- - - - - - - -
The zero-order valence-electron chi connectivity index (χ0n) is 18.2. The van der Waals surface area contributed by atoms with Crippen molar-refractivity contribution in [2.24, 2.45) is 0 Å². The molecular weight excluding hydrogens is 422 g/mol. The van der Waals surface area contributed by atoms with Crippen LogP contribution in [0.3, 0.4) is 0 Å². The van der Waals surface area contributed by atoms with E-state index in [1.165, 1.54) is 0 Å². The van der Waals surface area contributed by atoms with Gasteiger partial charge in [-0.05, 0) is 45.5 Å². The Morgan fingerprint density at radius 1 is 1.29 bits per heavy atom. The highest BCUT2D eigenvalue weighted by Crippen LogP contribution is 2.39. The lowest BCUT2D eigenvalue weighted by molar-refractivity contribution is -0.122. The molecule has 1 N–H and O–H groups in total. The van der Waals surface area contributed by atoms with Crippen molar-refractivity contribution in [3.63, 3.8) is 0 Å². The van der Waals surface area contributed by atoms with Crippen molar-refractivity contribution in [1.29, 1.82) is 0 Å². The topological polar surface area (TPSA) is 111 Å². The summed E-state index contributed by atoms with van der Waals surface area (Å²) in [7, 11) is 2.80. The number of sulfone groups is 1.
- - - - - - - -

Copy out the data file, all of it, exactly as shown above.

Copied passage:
The zero-order valence-electron chi connectivity index (χ0n) is 18.2. The van der Waals surface area contributed by atoms with Crippen molar-refractivity contribution in [2.24, 2.45) is 0 Å². The molecular weight excluding hydrogens is 422 g/mol. The van der Waals surface area contributed by atoms with Crippen LogP contribution in [0.3, 0.4) is 0 Å². The van der Waals surface area contributed by atoms with E-state index in [1.165, 1.54) is 0 Å². The van der Waals surface area contributed by atoms with Gasteiger partial charge in [-0.05, 0) is 45.5 Å². The Morgan fingerprint density at radius 1 is 1.29 bits per heavy atom. The highest BCUT2D eigenvalue weighted by Crippen LogP contribution is 2.39. The lowest BCUT2D eigenvalue weighted by molar-refractivity contribution is -0.122. The molecule has 1 N–H and O–H groups in total. The van der Waals surface area contributed by atoms with Crippen molar-refractivity contribution in [3.63, 3.8) is 0 Å². The van der Waals surface area contributed by atoms with Crippen molar-refractivity contribution in [1.29, 1.82) is 0 Å². The topological polar surface area (TPSA) is 111 Å². The summed E-state index contributed by atoms with van der Waals surface area (Å²) in [7, 11) is 2.80. The number of sulfone groups is 1.